Independent Educational Evaluation: Disagreeing Creates Clarity

Your parental role is crucial in the formation of your child’s Individual Education Program (IEP). While the school district may have your child’s best interests in mind, that doesn’t mean that disagreements won’t occur. For example, you may take issue with how the district qualified your child for an IEP, or you may not agree with the goals written in your child’s IEP.

When you disagree with your district’s evaluation of your child, it is important for you to pick up your copy of A Guide to Parents Rights in Special Education: Special Education Procedural Safeguards Notice – April 2017, page 8. Understand that you have the right to an Independent Educational Evaluation (IEE), an outside evaluation supervised by a qualified examiner who is not employed by your child’s school district.

To begin the IEE process, you must present your district with a letter explaining your concerns. Keep in mind that you are entitled to only one IEE at the time your district conducts an evaluation. There is no exact timeline for the district to reply; however, it needs to be without an “unnecessary” delay.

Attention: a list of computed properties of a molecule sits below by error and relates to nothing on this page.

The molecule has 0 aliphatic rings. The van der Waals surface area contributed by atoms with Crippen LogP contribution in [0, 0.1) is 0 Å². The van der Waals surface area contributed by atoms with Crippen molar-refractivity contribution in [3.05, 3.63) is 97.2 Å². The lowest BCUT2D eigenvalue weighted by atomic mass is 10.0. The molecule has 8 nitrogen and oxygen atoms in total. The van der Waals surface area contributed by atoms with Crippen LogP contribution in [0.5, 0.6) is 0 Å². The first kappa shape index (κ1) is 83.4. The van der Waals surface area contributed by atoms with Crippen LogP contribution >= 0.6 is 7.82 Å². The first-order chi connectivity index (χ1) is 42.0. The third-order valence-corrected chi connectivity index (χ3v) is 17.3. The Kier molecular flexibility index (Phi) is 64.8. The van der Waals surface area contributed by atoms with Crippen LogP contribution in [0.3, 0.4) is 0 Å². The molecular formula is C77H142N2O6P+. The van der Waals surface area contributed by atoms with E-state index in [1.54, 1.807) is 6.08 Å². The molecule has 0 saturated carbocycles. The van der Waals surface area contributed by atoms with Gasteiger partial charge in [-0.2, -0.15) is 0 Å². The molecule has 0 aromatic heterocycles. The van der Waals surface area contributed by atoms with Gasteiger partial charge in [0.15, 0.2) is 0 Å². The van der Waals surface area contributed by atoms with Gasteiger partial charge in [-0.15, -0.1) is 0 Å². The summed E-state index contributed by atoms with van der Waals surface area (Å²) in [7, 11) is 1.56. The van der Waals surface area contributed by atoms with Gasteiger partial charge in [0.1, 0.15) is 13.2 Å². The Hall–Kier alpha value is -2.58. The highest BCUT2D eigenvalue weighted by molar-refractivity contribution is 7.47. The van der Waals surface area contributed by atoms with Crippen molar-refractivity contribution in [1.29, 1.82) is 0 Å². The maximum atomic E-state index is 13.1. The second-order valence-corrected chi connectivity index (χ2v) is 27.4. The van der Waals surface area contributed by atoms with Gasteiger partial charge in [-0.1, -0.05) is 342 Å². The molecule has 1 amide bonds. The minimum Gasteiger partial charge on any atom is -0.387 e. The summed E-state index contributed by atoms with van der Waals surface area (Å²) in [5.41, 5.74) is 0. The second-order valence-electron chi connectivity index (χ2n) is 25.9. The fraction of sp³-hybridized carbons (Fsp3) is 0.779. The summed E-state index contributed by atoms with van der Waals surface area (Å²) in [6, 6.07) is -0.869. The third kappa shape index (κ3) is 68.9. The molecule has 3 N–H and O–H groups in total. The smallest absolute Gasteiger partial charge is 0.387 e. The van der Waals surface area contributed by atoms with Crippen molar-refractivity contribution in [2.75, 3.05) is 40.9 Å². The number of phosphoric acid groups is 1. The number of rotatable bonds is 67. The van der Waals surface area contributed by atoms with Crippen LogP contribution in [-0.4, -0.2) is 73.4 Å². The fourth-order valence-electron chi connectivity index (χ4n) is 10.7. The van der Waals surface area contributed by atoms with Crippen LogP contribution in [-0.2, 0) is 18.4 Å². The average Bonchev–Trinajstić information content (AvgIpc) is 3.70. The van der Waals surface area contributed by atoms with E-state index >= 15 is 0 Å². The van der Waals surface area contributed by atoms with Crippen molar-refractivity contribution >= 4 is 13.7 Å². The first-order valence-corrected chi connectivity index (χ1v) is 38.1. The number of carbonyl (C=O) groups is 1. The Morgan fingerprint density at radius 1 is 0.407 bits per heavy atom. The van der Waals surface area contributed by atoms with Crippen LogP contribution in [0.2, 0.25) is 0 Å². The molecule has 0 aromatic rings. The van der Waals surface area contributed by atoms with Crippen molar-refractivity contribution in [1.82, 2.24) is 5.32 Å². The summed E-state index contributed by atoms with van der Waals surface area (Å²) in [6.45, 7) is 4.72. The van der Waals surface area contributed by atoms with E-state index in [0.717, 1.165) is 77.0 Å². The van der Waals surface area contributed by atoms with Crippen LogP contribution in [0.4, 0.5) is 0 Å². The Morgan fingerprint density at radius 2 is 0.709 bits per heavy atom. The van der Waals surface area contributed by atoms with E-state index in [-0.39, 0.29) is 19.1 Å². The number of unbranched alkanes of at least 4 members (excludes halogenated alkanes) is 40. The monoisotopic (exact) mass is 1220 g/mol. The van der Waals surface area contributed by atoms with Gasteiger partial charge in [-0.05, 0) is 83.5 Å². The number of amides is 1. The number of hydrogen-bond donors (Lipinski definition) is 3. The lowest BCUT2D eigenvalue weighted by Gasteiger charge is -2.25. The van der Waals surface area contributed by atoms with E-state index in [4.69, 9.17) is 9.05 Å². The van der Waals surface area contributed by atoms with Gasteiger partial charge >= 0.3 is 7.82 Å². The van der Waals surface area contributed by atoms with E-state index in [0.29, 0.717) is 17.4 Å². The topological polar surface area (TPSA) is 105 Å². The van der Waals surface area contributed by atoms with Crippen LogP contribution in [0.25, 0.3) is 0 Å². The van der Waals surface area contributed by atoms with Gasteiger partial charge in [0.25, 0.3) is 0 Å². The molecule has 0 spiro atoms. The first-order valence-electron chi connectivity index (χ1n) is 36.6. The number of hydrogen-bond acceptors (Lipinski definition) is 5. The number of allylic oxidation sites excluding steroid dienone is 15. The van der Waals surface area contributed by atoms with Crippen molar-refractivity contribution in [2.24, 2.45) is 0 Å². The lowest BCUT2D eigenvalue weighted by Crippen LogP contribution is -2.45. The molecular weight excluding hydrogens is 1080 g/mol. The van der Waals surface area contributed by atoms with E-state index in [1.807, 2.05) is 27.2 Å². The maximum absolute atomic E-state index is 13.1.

Upon approval of your request for an IEE, your school district will recoup the IEE expense and offer a list of criteria that will include qualifications of evaluation, reasonable cost, and geographic limitations.

Your district will provide you with a list of qualified examiners. We recommend you review the given list while asking yourself, “Why are we requesting this IEE?” If your concerns are regarding your child’s reading and writing level, research a qualified examiner in those specific learning disabilities.  If you are questioning the school’s decision that your son or daughter is on the spectrum, you need to find an examiner who is an expert in Autism.  Typically, the list the district approves is generic.  You are the expert and know your child’s delays, so do your research to determine which qualified examiner will be the most efficient. If you decide not to use a name from the district’s list, give the examiner the contact information of the expert of your choice. The district contacts the individual and requests additional documents.

Be aware that your district can file a due process complaint if it disagrees with your opinion regarding the district’s evaluation.

We cannot stress enough the importance of understanding this process and the choices available to you. You have the right to disagree with your district; however, you need to be clear and transparent.

Posted in Blog, Special Education.